The MG Hector pretty much outsizes everything in its class. It comes as the lengthiest SUV with the largest wheelbase amongst its rivals, though the narrow girth and excessive rear overhang do throw proportions off a bit. The 2021 facelift brings in a set of larger, 18-inch wheels which better suit the stance of the Hector. A generous use of chrome means the Hector is big on bling and elements like the split LED DRLs and headlamps set up ensure the MG grabs attention.
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It’s difficult to strike a balance between pleasing the aficionados and making your product a mass-market one. But somehow Mahindra managed to nail it with the new Thar. Every panel is now chunkier, the new 18-inch wheels have been very smartly designed, and the car itself has grown in terms of length (+65mm), width (129mm) and wheelbase (+20mm). But despite all the modern elements, it retains various old-school elements. Even the front grille adds some retro and draws inspiration from the old Mahindra Armada Grand. The base AX variant features a fixed soft top as standard, while the top-end LX can be had with either a fixed hardtop or a convertible soft top. The latter two can be fitted to the base variant as options.
The 2020 Hyundai Creta comes with a brand new design on the outside that falls in line with the same language that began with the Venue. Upfront, there is a massive hexagonal grille that is outlined by a chrome strip that looks a tad too shiny. Then you have the ice cube three-element LED headlamps that look stylish with the LED DRLs sitting on top of them. The boot gets a bulge that makes the rear section look muscular and the black stripe that connects the tail lamps help the Creta look unique. On the sides, the flared wheel arches add some muscle and the sloping roofline makes it look stylish. The alloy wheel design on the diesel car is the usual Hyundai affair - sharply cut and sporty.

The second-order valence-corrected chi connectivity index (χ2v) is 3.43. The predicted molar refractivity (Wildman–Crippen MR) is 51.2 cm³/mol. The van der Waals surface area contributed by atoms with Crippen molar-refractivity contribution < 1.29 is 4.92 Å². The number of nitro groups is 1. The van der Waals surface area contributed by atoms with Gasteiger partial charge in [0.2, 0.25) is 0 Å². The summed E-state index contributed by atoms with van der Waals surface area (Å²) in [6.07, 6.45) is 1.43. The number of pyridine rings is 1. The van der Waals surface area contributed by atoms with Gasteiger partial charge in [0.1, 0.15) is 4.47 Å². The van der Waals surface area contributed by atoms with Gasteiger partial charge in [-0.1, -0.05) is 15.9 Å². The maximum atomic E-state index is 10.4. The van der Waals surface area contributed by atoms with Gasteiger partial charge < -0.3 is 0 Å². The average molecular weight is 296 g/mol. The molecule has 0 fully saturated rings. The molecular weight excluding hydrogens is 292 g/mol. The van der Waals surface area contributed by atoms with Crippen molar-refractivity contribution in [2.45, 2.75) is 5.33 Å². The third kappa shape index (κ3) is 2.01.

Kia has done a skillful job in burying the same platform that it shares with the Hyundai Venue. It dresses to impress with a large bonnet and stubby rear end. The overhangs on the Sonet are larger than that of the Venue. In the top-rung variants, one is treated to full-LED headlamps with integrated daytime running lamps that double as turn indicators. Elements such as the wide grille (with a sweet knurled chrome outline) and the creases on the hood paired with the flared wheel arches give the Sonet much needed visual muscle. There are some intricate details you’d appreciate, like the chrome surround for the projector fog lamps and the layered pattern on the grille that Kia says is inspired by the stepwells of ancient India.
The Gloster is built on MG’s ladder-frame chassis and measures 5,005mm in length, 1,932mm in width and 1,875mm in height, with a wheelbase of 2,950mm. The car was at display during last year’s Auto Expo and a few design cues included an octagonal grille with chrome slats, LED headlamps with DRLs, fog lamps with round chrome bezel and a sculpted bumper and hood. Also on offer are a set of dual-tone alloy wheels, bold shoulder creases, chrome around the window line, chrome door handles, LED tail-lights and roof rails.